Junk food fed through kids’ apps

CHOICE says kids are choking on fast food marketing as the line between entertainment and advertising is increasingly blurred

A CHOICE review of junk food marketing to kids has found fast food companies using mobile phone apps and social media to push salty, fatty and sugary foods to children without even the limited voluntary restrictions found in television advertising.

“Advertising to kids is all pervasive, a multi-billion dollar industry targeting kids at their every turn. The growing popularity of mobile phones has led junk food companies developing a range of sophisticated strategies to push their unhealthy offerings on children.”

“With children increasingly exposed to junk food advertising via apps, social media, viral marketing and celebrity endorsements, competitions and advergames with embedded brand messages and licensed characters, educating kids about junk food has never been more challenging.”

It is estimated $56 billion a year is being spent on social and medical costs linked to obesity in Australia.[1] In the face of strong evidence that junk food ads are part of the obesity problem, the food industry has created voluntary codes to restrict the advertising of unhealthy foods directed primarily at children.

While the Australian Food and Grocery Council (“AFGC”) has claimed self-regulation of junk food advertising has been a success, independent surveys in Europe, Asia, North America and Australia have found self regulation by the food and beverage industries has had little impact on the amount of advertising seen by kids in the last five years.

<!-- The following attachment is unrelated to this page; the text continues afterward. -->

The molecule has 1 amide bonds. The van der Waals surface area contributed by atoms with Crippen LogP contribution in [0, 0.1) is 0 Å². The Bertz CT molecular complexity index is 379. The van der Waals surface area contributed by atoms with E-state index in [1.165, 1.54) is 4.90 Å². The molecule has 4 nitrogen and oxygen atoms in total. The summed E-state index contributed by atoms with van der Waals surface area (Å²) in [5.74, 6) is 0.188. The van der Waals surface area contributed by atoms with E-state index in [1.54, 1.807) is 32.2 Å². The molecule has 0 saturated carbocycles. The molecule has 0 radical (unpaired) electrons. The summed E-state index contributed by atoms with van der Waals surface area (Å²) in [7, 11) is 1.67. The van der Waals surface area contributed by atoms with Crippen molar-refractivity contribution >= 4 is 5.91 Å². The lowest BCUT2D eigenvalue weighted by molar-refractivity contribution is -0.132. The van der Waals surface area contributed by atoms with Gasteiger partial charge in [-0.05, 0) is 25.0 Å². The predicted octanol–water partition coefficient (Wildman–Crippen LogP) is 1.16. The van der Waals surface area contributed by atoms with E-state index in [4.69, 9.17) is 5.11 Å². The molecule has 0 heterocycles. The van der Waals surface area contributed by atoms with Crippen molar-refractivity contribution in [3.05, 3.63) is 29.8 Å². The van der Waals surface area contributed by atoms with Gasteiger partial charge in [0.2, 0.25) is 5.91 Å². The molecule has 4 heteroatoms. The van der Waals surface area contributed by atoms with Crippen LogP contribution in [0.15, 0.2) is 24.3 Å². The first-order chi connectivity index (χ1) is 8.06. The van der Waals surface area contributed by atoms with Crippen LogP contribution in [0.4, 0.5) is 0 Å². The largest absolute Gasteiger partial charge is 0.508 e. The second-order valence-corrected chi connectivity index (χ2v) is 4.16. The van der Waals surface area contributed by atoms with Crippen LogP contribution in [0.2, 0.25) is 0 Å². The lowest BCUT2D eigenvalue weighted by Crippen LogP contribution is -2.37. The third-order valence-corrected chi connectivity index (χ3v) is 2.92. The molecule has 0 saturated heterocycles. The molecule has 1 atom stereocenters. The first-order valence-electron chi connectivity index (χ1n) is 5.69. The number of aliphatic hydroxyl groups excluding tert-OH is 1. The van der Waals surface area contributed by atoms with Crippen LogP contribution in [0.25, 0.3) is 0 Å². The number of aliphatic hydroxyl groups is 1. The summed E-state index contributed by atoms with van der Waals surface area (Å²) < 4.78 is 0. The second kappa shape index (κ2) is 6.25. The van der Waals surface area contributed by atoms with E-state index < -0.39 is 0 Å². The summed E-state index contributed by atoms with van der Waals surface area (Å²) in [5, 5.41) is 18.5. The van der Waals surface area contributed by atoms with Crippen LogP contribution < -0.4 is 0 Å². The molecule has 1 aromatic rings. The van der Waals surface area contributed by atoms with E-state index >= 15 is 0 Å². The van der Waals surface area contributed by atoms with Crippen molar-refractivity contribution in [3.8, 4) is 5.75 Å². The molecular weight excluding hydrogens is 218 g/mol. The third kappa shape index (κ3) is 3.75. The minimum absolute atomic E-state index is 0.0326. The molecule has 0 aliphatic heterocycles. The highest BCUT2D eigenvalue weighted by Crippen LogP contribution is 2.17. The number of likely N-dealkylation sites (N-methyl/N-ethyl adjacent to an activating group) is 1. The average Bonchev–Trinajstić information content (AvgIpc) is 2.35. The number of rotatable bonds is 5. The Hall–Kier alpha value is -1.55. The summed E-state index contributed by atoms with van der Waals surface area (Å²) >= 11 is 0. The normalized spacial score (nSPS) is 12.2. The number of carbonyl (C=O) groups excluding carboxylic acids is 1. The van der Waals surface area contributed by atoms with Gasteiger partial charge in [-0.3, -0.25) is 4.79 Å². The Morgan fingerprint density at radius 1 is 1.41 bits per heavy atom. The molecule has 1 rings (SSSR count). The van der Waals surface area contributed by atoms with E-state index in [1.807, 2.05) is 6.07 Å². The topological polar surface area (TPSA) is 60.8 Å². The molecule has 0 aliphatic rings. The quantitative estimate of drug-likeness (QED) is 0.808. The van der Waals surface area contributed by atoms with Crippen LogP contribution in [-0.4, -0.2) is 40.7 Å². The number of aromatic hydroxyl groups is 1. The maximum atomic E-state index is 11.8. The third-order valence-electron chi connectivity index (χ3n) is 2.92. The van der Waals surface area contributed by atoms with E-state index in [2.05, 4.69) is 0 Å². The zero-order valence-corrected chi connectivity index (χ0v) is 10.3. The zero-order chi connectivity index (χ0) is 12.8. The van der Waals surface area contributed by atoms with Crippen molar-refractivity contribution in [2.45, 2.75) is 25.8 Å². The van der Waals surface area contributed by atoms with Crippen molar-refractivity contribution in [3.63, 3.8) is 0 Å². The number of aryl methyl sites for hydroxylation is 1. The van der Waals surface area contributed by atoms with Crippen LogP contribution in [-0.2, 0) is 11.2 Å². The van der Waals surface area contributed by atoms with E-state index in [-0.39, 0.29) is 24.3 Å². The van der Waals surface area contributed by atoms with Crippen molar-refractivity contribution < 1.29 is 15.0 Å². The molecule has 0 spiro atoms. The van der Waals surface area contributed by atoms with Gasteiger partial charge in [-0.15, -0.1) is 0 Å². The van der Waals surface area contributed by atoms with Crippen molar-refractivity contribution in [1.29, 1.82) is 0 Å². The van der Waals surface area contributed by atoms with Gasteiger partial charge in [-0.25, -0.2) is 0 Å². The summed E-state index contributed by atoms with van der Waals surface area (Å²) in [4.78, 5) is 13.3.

“With a lifetime customer worth an estimated $100,000 to a retailer, fast food companies have taken to force-feeding junk food advertising to kids through mobile phone applications and social platforms such as YouTube.”

“Hungry Jack’s Shake and Win app, generates vouchers for free or discounted food when user shake their phone at any Hungry Jack’s store. With one in four Australian children overweight or obese, you have to question whether this is a responsible practice.”
The problem is not limited to mobile phone applications and social media, with food companies also using community based sponsorships to push unhealthy foods to kids.

”Large food companies are mainly concerned with creating brand loyalty. Companies such as McDonald’s say they don’t advertise to children aged under 14, yet they do sponsor children’s sports such as Little Athletics, Hoop Time basketball and Swimming Queensland.”
“KFC and Milo are sponsors of Cricket Australia, and Coca-Cola sponsors Bicycle Network Victoria, which has a program for teens.”

“Fast food companies sponsoring sports undermines the healthy eating messages that governments and parents are trying to promote. It normalises the relationship between junk food and sport.”

“The food and beverage industry’s argument is that responsible parents should educate their kids about eating unhealthy food in moderation as part of a balanced diet and lifestyle. But those same companies are undermining parents at every step by spending vast amounts on advertising and marketing unhealthy foods and drinks to influence children’s preferences.”

“The line between entertainment and advertising is increasingly blurred, with product tie-ins and placement within TV shows and films common practice for food companies seeking to reach children with their messages.”

For more information on junk food marketing to kids and to have your say visit choice.com.au/junkfood